CodeTrack: Deeptrace rulesets
In this section you'll find out all about rulesets:
What are rulesets ?
A ruleset defines what should be deeptraced (see
Profiling modes). A ruleset consists of 2 parts:
Methods: A set of rules that define which methods should have their start and stop time traced. For each of these rules you
can also specify if you want to trace arguments. If you enable 'Trace All Children' all calls
that happen during this method (in the same thread) will also have their start and stop time
traced. Depending on the left argument of the rule you can also enable 'Trace derived', this
means also derived methods will be traced. This way you can just specify a method on a base
class and all same methods on derived classes will also be deeptraced.
Fields: A set of rules that define which fields need to be traced when their parent object is traced as an instance, argument
or returnvalue of a deeptraced method call.
Purpose of rulesets
Rulesets can be used with different goals in mind, these are the most important ones:
Understanding code execution
The most obvious reason is to know why your code flows in a certain way. You could for instance
trace all methods of your own namespace(s). Afterwards in your trace you can then see the
exact sequence of all their methodcalls (which is not guaranteed to be correct in regular
tracing mode) and maybe even their arguments to understand why a certain flow was executed.
Plugin data source
Some plugins need to have a very specific set of methods and or fields deeptraced. A simple
example is the console plugin: this shows all output that has been written to the console
window. For this to work we need for instance all System.Console.WriteLine methods traced
with their arguments. Plugins can embed one or more rulesets as a resource and these will
automatically be added to your library. Once you do a deeptrace with such a ruleset enabled,
the corresponding plugin will also be enabled in the analyze view.
Providing landmarks for navigating
It might sometimes be handy to deeptrace certain methods just to use them as a landmark.
You can then easily use these methods to navigate around the timeline and maybe rescope to
a particular moment in time. You could for instance deeptrace all methods on types that inherit
from System.Web.Mvc.ControllerBase, to later rescope to a particular webrequest.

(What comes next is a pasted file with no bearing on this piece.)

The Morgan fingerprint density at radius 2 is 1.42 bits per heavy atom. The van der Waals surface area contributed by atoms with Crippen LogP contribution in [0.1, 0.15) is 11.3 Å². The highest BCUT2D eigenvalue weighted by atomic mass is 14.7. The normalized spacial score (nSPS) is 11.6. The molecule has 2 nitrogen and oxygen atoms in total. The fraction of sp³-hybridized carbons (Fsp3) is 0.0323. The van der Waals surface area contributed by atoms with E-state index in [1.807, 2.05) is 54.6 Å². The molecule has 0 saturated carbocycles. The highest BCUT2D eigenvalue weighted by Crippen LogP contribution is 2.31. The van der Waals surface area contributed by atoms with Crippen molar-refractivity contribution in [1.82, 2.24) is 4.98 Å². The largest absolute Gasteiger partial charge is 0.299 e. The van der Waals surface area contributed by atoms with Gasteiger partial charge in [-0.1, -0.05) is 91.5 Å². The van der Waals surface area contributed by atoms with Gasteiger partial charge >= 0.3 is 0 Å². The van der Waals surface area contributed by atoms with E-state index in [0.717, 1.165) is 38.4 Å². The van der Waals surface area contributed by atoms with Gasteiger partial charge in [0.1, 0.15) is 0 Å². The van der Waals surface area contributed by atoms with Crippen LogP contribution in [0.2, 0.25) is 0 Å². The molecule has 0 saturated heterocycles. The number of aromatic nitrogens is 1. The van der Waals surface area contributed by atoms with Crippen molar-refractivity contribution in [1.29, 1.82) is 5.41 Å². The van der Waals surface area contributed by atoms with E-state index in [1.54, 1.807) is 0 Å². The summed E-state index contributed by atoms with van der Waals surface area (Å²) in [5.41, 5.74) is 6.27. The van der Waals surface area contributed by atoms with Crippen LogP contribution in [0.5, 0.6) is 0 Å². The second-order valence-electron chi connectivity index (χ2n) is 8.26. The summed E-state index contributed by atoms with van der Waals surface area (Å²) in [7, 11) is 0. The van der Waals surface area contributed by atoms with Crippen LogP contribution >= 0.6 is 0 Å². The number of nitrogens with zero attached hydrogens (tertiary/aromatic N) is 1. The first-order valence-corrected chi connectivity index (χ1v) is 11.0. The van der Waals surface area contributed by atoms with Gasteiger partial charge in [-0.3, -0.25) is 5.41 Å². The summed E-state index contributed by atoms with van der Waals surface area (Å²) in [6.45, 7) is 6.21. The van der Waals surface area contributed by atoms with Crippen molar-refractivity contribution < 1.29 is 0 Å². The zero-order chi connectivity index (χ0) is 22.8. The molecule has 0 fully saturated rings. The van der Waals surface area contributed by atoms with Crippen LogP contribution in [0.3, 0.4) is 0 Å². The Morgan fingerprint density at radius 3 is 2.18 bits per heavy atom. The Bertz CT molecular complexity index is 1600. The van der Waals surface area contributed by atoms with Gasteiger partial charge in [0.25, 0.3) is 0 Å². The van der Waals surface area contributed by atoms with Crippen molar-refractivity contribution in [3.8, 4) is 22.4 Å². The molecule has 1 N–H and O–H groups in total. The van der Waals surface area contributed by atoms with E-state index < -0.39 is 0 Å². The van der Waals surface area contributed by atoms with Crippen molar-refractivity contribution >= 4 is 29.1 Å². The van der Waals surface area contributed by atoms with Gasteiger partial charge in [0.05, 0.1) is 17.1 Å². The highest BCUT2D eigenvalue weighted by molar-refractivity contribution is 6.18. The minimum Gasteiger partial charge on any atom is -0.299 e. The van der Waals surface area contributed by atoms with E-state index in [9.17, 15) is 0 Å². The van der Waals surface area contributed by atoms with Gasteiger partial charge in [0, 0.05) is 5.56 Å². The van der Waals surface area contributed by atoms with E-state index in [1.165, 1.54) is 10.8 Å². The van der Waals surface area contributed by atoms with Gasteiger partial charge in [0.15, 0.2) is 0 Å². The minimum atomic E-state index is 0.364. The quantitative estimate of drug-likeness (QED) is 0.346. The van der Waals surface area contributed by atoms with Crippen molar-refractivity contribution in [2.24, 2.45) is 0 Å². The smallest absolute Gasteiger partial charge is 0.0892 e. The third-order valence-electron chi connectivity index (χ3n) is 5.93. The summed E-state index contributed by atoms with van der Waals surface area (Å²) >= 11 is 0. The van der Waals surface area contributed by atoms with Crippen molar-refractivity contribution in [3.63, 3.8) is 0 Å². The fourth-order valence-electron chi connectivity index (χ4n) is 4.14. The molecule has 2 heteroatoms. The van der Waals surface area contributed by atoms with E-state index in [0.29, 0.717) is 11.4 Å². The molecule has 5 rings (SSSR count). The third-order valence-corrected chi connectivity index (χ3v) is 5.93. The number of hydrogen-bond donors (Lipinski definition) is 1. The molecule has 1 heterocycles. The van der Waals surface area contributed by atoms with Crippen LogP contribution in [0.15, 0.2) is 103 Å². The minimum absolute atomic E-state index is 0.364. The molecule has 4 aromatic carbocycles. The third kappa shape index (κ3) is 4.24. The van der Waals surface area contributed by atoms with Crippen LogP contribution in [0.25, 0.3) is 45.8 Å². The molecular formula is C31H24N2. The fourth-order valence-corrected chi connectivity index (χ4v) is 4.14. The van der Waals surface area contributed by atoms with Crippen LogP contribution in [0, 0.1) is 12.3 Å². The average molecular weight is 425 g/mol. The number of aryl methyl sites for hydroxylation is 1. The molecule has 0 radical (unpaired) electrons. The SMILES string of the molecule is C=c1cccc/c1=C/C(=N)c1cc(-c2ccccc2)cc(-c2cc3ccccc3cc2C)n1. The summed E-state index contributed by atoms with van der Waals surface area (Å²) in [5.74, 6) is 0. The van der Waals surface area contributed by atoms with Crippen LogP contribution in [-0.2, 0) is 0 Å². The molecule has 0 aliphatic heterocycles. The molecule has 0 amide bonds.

Creating new rulesets
There are 2 places where you can create a new ruleset: In the options of a trace configured as DeepTrace, or in the Deeptrace
library under the Settings tab. Both work exactly the same, although there is 1 important difference:
rulesets that are created in a trace configuration are only present in that trace configuration and
not in later tracing sessions (unless you promote it to the library by clicking on the book icon
Rulesets created in (or promoted to) the library will be available to use in all subsequent trace
You create a new ruleset by clicking the add button (
). After that you can specify a title and a description for your ruleset. You can also select
a category, or type a new category if none fits your need.
The 'Active' checkbox specifies if the ruleset will be enabled by default in new traces.
After that you can just start adding method and field rules in the corresponding tabs. After you
select the left argument (specifying the property on which to include a method), you can type the
right argument, but also use the picker (
) to easily specify it. Select the assembly to use as a source for browsing and then select
one or more items. You can use the filterbox to help you find the right items.
If you specify more then 1 item, additional rules will be automatically created.
To start from an existing ruleset to create a new one, first copy the existing rulest and then,
after creating a new ruleset, paste it. You can now change the copy to your liking.
By default CodeTrack comes with a set of preloaded rulesets. Once you start editing or adding rulesets you are creating your
own library. At any time you can export your library to a file to backup your library or to share it
with othe codetrack users. Importing a library is just as easy, just keep in mind that importing a library
will completely overwrite your current one (so in some cases you might want to backup first).
By clicking the reset command you revert the library to the Codetrack default (and thus also overwriting
the current library).
Default rulesets and rulesets provided by plugins can not have their rules changed (that might break
some plugins because of some dependencies). You can however add extra rules to these rulesets if you
wish. Or you could create a copy of the ruleset and then edit it.
As mentioned in
Ruleset Library, rulesets are designed to be easily shared with other Codetrack users. On top
of sharing your creations yourself, by default Codetrack also sends them to a server. This way your
ruleset or a part of it might be added to the default library in future releases to help others.
If for some reason you don't want this, you can easily disable this in the Settings tab under 'Data